Winning hearts and minds of farmers and building trust will be a long process, but Opposition has received the prime minister’s message
Much has been written about Narendra Modi’s communication skills, his ability to connect with the masses and his oratory. On Friday, all his strengths were on display as he issued an hour-long virtual address to farmers. It was originally meant for farmers in Madhya Pradesh as part of the Kisan Mahasammelan programme, but the prime minister’s speech ended up being a point-by-point rebuttal to the dubious narrative against farm laws and the political opposition against reforms.
It was also evident that the prime minister was hurting. His speech was passionate, forceful, categorical and emphatic — giving us an inkling of two things: First, the pressure that Modi is under and second, his determination not to take a backward step in implementing the reforms.
Modi had done his homework, and it showed. He went after the Opposition parties with aggression, accused them of fabricating lies around the reforms and exploit the gullibility of farmers for their political benefit, cut through the obfuscations and ripped the lies into shreds.
He also gave a blow-by-blow account of all the steps taken by his government to ease the lives of farmers and increase their income, and presented a number of statistics to buttress his claim. Modi also made it clear that while the BJP government at the Centre and he himself will go to any lengths to listen to the farmers’ questions, allay their fears and address their misgivings, the farm bills shall not be rolled back.
This is a huge statement of intent from a political leader in the rough and tumble of India’s electoral politics where the accepted wisdom is to play safe instead of upsetting the applecart. Modi, however, has never been a status quoist prime minister. He has taken his mandate to be an order from the electorate to implement bold reforms and fulfill the promises that the BJP had promised in its manifesto, and the speed and determination with which he has gone about making the promises a reality has caught even the opposition by surprise. Modi’s willingness to spend considerable political capital in implementing tough reforms at the cost of upsetting some interest groups, including alienating an influential and powerful section of the farming community, gives further proof that he is a risk-taker and doesn’t go by the unwritten rule of Indian politics of playing safe and consolidating gains.
In Friday’s address, where Modi explained how the three farm laws against will serve the interests of farmers by offering them more choices without taking anything away from the existing procurement mechanism, the prime minister adopted a two-front strategy. He first attacked the Opposition for misleading a section of farmers who are protesting since 26 November and sought to expose the Opposition’s duplicity by highlighting how his government has implemented the Swaminathan Report, gave more money to farmers by way of MSP and procured way more crops through the mechanism compared to the UPA 2 regime.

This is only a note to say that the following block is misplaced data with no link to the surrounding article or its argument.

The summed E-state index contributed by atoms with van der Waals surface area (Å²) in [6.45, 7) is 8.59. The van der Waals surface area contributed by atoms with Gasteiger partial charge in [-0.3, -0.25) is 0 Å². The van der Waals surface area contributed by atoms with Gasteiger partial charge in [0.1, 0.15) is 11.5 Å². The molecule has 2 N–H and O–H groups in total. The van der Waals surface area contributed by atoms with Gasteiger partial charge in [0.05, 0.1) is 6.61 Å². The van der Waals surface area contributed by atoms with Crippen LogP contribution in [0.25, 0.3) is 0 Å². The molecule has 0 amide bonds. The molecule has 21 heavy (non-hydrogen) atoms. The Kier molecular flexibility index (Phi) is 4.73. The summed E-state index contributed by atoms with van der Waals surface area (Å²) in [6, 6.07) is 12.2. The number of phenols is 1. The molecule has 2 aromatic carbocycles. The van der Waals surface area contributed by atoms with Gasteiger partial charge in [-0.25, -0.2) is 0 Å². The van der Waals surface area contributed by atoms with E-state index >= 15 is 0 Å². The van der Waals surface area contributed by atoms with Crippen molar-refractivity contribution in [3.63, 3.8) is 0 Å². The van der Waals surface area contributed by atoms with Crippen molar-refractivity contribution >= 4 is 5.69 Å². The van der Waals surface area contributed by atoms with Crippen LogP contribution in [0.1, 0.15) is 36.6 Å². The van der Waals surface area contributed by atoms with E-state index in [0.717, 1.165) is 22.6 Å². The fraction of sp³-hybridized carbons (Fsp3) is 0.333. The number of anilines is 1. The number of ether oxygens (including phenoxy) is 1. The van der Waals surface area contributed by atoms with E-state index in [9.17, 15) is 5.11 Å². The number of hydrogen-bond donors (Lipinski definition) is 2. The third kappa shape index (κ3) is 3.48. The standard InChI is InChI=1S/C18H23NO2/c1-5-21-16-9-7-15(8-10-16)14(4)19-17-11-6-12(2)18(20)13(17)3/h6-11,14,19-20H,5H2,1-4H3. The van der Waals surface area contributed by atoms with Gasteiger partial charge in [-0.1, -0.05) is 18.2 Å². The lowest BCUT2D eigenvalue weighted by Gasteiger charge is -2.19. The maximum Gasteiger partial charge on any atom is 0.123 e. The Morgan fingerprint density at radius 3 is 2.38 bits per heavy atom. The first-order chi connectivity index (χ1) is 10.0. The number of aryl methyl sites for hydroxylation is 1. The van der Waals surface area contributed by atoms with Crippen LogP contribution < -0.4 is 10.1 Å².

For instance, he pointed out that while the previous government had purchased about 1,700 lakh metric tonnes of paddy from farmers in five years (of UPA-2 regime), the BJP government in its first five years purchased 3,000 lakh metric tonnes of paddy from farmers. “Our government has not only increased MSP, but has also bought a lot from farmers on MSP. Its biggest advantage has been that more money has reached the farmers’ account than ever before,” he said.
He also pointed out that unlike in the past, the money due to the farmers goes straight into their bank accounts without being subjected to leakages or ‘cut culture’. Among many other examples the prime minister gave, another was on pulses, detailing how the country that was forced to import pulses to meet its demand in 2014 now has become self-sufficient, farmers are also getting more money, prices have also come down. Modi also launched a scathing attack on Congress for going back on its words on waiving off farmers’ loans and pointing out hos this has become a convenient tool for the Opposition to exploit the farmers’ gullibility that mostly result in unkept promises.
If one part of Modi’s speech was about presenting statistics and showing how the Opposition was distorting the truth, the second part was about allaying the fears of farmers and going out of his way to assure them that the system of MSP and APMC — the biggest flash point in protests — will neither be scrapped of stopped.
Calling the narrative about ‘ending of MSP’ the “biggest lie ever”, Modi issued a categorical assurance that MSP will neither be scrapped or stopped. He pointed out that the law has been in effect for the past six months. The government has not stopped procurement of crops under the MSP mechanism, neither has a single mandi anywhere in India been shut.
Finally, the prime minister also stated that contract farming has already been a norm in many states, and laws are framed in such a way so that the farmers’ interests are protected, not the interests of businesses, however, he assured farmers that the government is ready to dispel all doubts over it, if any persist.
Today’s speech showed Modi can be a combative street fighter and take the attack to the Opposition. Winning the hearts and minds of sceptical farmers and building trust will be a long process, but the Opposition has received the message.
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